By Ariel Kagan, GW Sustainability Collaborative & Food Institute Senior Program Associate
Those who have taken the course, the Sustainable Plate, are well aware of my (in)famous Shrimp Lecture. Those who have met me at parties, networking events, and other social gathers will also be familiar. In fact, I talk about shrimp so much that my boss has sometimes refered to me fondly as “shrimp girl” in our office. Quite the tribute.
The shrimp lecture has three main points: 1) Shrimp is bad for the environment, whether it’s farmed or wild caught; 2) Americans eat a lot of shrimp; 3) Shrimp fishing has a lot of bad things associated with it, like slavery.
You can imagine the friends I’ve made while standing around a shrimp cocktail platter.
So what’s the deal with shrimp?
- Shrimp is bad for the environment, whether it’s farmed or wild caught.
Shrimp farming is a nasty business. Most of the shrimp we eat in the US (up to 90%) is farmed in countries like Thailand and Vietnam. The best location for a shrimp farm is on the coast, and so many of the mangrove trees that previously provided protection from storm surge and erosion have been removed to make room for shrimp farms. Researchers have shown that strong mangrove ecosystems can save lives in storm events like the 2012 Tsunami and the 2009 cyclone.
In addition to the placement of the shrimp ponds, these farms also rely on feed to grow the shrimp. Surprisingly, shrimp have a big appetite — they are less efficient in turning feed into weight than most other seafood options. And shrimp are carnivores, so that feed is made up of ground up wild fish — typically Peruvian anchoveta — that is experiencing overfishing. So overall, farming shrimp in this way has a negative impact on the environment.
What about wild shrimp? Fans of Forrest Gump may have a more positive view of wild shrimp fishing, but in reality, it’s also a destructive practice. Shrimp fishing has some of the highest rates of bycatch, or non-target species, of any other commercial fishery. Estimates put the bycatch rate at 10:1 – meaning for every one pound of shrimp that is caught, ten pounds of other stuff is also brought up– like turtles, other types of fish, and even bottom habitat that is important for marine life. Shrimp boats use bottom trawls, which drag along the bottom of the seabed and pick up everything in their path. The practice has been compared to clear cutting of the rainforests, but it’s harder to see. There are a few wild shrimp fisheries in the US and Canada that use more responsible fishing methods, but those shrimp will run you over $20/lb at the grocery store. I advise staying away from wild caught shrimp all together unless you’re really sure where they were caught, and with what, and by whom.
2) Americans eat a lot of shrimp
Americans love shrimp. Of the 15.5 pounds of seafood we each eat per year, 4 pounds of that is shrimp (for reference, Americans eat just 2.9 pounds of the second most popular seafood, salmon). In 2015, the US imported over a billion pounds of shrimp. Back before the farmed shrimp industry took over and sent prices plummeting, shrimp was a luxury item– something that was a sign of prestige and wealth. Now of course, you can get popcorn shrimp at fast food restaurants, and Red Lobster has gone as far as to trademark their “Endless Shrimp” experience.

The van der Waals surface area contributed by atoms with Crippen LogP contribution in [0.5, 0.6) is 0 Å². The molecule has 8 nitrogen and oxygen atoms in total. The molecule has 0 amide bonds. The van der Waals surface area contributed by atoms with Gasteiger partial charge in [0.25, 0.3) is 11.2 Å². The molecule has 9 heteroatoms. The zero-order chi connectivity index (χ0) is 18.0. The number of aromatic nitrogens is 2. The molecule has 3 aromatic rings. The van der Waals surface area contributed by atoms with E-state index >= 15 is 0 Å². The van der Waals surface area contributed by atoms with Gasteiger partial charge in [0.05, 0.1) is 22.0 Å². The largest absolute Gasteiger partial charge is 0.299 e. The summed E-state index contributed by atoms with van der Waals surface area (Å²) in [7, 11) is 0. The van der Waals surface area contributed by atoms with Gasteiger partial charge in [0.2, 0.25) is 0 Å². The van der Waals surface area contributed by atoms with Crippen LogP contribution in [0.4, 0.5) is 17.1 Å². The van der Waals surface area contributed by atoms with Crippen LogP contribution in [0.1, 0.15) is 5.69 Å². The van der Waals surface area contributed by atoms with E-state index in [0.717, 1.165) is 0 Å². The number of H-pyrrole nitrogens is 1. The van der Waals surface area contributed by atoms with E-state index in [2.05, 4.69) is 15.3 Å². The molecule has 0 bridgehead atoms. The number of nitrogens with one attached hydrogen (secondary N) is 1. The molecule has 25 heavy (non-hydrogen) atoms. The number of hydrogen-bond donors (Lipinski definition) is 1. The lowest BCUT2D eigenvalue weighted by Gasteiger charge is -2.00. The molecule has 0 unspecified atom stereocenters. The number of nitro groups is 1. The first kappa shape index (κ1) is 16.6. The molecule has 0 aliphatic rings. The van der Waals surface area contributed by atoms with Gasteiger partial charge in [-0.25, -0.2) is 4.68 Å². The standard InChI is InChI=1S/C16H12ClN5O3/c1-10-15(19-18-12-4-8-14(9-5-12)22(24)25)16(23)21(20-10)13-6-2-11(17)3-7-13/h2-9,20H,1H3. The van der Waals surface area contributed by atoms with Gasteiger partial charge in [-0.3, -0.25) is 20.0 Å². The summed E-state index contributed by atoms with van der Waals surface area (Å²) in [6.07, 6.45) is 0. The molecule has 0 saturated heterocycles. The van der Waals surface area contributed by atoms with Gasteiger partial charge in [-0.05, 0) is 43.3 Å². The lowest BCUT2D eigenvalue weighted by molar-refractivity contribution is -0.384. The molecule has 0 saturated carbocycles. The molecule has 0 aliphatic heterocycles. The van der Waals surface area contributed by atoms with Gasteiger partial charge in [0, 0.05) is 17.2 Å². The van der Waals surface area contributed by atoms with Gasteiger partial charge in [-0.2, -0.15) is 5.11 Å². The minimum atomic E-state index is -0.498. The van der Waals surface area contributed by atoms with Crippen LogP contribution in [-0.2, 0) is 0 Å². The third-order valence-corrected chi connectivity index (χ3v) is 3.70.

And all that shrimp can have some bad impact on human health. Researchers have identified shrimp as a vector for MRSA and Colistin-resistant bacteria, as well as a carrier of antibiotic residue – many of which are banned in the United States because of the risk they pose in creating antibiotic resistant superbugs. The liberal use of antibiotics in shrimp ponds in Southeast Asia promotes growth and reduces mortalities due to disease and infection, but also carries through to humans when we eat shrimp from these ponds. Antibiotics in our food can lead to antibiotic resistance in our bodies, and has huge implications for personal and public health.
3) Social costs of shrimp
In 2014, The Guardian published a report on a six-month investigation of the shrimp industry in Thailand that found rampant cases of slavery, debt bondage, child labor, and wage theft. Most of this occurs in the shrimp peeling industry, which requires huge amounts of workers to manually peel each shrimp. Unfortunately, it seems that despite the public eye, little has changed. With an opaque supply chain and a huge demand for shrimp, individual businesses are unable to affect change in the forced labor practices in this industry.
Unfortunately, slavery in the seafood industry is a fairly common occurrence. Up to 30% of the global seafood supply is considered “IUU” — that’s illegal, unregulated, or unreported. That makes seafood one of the most prevalent commodities for illegal trafficking, along with drugs, weapons, and people. Workers are often kept on boats against their will, with the illegal items being transhipped– or moved between ships at sea– so that the illegal vessel never needs to come to port.
It’s been a number of years since I’ve eaten shrimp — it’s the only food I really avoid– because of these reasons. However for true shrimp devotees, there may be a solution on the horizon- Tru Shrimp. This company, based in Southwestern Minnesota, is developing farmed shrimp that is fed soymeal instead of fishmeal, and is grown in indoor tanks rather than coastal ponds. Using local labor means that US labor standards do apply, and from the Youtube videos, it seems everyone is pretty happy to be there. While Tru Shrimp is not commercially available yet, I’m keeping tabs on their product, looking forward to the day- hopefully soon!- when I can dig into some sustainable and ethical shrimp cocktail.